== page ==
Kids Motherhood

Teaching My Kids Grit by Modeling How To Fail Well

Teaching My Kids Grit by Modeling How To Fail Well www.herviewfromhome.com

Riding to my first community bike ride of the season, I rejoiced. The blue skies and perfect temperature surely meant plenty of families would show up. But as I waited at the community center with my young son, my hopes faded. A biker riding up the parking lot piqued my attention before I realized it was one of the other volunteers. Not a single family showed up to my family bike ride. Instead, my kid, my two fellow volunteers and I pedaled over to the ice cream shop anyway.

This isn’t exactly unusual. In my years of volunteering, I’ve planned a lot of events. For every one that’s a rollicking success, there are three more that involved a lot of work with little payoff. While I’m revising my marketing strategy, I’m also realizing how I handle these letdowns is about a lot more than organizing. It’s also about the type of role model I am for my kids.

Kids don’t often get to see adults fail with grace. When adults fail, it’s often catastrophic, such as a divorce or the loss of a job. As adults often hide struggles to kids, these failures may come as a complete surprise to the children. While we can demonstrate how to pick ourselves up in these severe circumstances, they’re (hopefully) rare. They’re also high-stakes, where there’s a tremendous amount of risk and loss. They’re not the ordinary type of failing that kids face every day, whether they receive a bad grade, are turned down for a date, or are picked last in gym class.

It’s up to us to set a good example for our kids of how to fail and develop “grit.” Some people are inherently perseverant, but others learn it from the people around them. And it’s not something that can be taught from a textbook. Kids see right through speeches or lecturing without real action to back it up. Talking openly about dealing with our set-backs helps kids see we’re not perfect and we don’t expect them to be either. What we expect is for them to recover and learn from their mistakes.

As my kids get older, I’ll share with them stories of failed chemistry tests, fundraisers that lost as much money as they made, and travel mishaps. While some of those stories are funny (a missed bus that involved a series of unfortunate events in Ireland), others are serious (joining a socially toxic group in college). We’ll also talk about more recent failures, whether the aforementioned bike ride or essays that have been rejected by magazines.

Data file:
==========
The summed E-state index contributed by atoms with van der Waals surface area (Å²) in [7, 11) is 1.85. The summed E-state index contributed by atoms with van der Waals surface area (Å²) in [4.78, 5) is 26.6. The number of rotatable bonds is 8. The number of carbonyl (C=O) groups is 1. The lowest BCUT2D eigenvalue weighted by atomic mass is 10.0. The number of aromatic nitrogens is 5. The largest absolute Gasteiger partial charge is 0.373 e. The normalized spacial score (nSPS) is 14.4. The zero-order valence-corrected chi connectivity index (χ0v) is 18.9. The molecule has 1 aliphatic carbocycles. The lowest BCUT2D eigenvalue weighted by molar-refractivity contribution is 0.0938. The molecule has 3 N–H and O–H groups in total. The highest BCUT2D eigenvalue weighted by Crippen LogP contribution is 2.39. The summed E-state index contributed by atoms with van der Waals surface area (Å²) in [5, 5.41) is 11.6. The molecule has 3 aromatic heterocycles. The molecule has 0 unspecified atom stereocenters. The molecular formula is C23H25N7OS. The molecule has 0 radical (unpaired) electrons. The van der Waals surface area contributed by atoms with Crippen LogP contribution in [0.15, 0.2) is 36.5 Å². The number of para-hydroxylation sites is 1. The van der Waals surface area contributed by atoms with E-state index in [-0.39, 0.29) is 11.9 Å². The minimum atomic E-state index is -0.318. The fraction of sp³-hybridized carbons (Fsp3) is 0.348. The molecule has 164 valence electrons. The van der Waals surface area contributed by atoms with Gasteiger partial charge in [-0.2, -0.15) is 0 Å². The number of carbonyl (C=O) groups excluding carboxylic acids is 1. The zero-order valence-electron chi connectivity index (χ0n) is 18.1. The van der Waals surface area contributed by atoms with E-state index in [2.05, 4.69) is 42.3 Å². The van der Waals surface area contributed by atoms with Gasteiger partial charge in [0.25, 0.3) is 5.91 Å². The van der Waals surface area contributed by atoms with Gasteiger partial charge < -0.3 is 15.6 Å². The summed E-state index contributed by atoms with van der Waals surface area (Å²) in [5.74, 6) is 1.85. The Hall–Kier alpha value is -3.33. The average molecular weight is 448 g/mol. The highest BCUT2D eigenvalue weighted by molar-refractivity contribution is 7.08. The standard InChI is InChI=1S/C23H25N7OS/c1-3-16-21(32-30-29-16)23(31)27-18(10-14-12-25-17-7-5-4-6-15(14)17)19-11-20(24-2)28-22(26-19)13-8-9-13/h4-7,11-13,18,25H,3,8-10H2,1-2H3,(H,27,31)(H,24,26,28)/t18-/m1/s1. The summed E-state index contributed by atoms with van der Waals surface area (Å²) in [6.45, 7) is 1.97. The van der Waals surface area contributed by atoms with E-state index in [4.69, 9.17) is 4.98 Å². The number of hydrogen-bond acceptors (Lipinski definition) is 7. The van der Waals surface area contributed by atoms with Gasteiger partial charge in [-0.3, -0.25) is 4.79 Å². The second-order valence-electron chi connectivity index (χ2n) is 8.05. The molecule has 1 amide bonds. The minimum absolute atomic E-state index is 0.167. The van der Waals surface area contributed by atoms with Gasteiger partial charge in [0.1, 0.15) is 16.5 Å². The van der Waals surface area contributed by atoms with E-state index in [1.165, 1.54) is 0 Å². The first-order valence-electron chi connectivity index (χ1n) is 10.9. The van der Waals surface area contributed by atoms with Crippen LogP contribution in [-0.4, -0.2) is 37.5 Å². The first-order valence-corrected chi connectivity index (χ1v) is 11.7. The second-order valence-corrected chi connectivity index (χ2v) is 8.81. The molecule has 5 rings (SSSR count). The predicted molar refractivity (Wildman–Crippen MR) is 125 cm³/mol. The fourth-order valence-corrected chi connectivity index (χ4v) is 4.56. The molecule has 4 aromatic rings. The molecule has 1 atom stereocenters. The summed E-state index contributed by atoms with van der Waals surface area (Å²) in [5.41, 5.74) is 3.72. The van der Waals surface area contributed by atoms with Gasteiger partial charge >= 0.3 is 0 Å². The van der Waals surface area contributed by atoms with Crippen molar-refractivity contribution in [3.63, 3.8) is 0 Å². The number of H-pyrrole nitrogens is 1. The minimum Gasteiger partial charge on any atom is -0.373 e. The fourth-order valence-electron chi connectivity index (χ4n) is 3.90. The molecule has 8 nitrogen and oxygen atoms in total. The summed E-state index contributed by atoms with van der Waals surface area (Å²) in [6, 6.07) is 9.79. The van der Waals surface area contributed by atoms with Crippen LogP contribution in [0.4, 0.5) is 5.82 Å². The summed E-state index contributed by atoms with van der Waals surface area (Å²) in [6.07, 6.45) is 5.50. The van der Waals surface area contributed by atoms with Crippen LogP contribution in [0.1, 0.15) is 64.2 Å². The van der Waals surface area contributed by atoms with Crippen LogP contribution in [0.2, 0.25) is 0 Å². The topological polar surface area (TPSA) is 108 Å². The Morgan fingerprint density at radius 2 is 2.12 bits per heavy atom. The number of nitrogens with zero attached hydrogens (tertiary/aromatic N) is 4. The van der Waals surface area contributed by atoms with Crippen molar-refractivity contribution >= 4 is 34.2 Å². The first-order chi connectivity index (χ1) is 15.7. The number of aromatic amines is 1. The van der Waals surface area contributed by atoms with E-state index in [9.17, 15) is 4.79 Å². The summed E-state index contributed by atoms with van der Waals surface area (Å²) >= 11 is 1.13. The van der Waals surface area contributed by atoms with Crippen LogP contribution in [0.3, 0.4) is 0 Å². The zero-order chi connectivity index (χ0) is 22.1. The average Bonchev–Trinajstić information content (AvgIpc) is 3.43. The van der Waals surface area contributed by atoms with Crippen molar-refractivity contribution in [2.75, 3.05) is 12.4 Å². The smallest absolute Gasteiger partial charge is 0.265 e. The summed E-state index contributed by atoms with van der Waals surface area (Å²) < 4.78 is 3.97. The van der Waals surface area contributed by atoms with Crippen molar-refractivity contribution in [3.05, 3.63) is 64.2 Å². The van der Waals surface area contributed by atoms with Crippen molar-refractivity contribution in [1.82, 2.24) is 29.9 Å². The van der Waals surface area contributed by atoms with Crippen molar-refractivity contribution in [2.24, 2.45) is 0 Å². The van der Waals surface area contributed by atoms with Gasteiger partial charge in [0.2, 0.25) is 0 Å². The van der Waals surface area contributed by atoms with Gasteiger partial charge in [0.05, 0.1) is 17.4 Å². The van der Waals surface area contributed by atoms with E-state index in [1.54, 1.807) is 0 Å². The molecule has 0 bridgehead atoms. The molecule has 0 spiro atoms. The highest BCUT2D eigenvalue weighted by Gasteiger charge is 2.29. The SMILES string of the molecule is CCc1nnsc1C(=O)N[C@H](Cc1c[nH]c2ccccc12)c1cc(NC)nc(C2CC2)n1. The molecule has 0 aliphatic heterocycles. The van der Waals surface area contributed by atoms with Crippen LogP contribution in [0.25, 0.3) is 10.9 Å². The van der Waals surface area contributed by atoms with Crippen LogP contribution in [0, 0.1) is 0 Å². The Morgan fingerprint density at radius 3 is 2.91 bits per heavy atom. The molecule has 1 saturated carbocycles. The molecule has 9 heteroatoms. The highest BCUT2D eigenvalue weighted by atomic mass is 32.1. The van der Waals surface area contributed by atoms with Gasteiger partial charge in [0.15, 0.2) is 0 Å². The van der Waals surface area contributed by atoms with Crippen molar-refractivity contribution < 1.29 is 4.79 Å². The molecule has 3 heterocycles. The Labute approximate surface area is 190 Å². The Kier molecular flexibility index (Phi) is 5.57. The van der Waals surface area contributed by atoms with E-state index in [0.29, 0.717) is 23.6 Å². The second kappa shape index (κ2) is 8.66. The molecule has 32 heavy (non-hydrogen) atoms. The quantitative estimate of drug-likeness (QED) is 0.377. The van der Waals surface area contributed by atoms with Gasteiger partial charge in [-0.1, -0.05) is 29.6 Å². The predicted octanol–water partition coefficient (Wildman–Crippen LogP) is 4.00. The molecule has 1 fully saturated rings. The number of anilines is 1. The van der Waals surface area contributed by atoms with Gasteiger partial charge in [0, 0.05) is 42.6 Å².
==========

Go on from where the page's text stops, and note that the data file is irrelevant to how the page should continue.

When appropriate, we’ll talk through what I did to fix the problem or avoid it in the future. In some cases, I worked up the bravery to quit something I put an immense amount of time into, like the college group. In others, I learned to ask for help, like the missed bus. And some – like chemistry and my writing – I just kept on trying until I got it right. While I could use celebrity examples of grit – like the fact that publishers rejected the Harry Potter series several times before Rowling was published – it’s more powerful to share my own.

In a few cases, there’s nothing I could do to change anything. But I kept on going anyway. 

And sometimes, I’ll teach them you just need to go eat some ice cream.

About the author

Shannon Brescher Shea

Shannon Brescher Shea is a mom of two young boys who’s just trying to make a difference. Living in the suburbs of Washington D.C., she writes about her adventures learning to be kinder and more sustainable at We’ll Eat You Up, We Love You So. You can also join her family in exploring parenting, growing up and this big, beautiful world on Facebook and Twitter. When she’s not writing or parenting, you can often find her on her bike, in her garden, or drinking tea with lots of sugar and milk.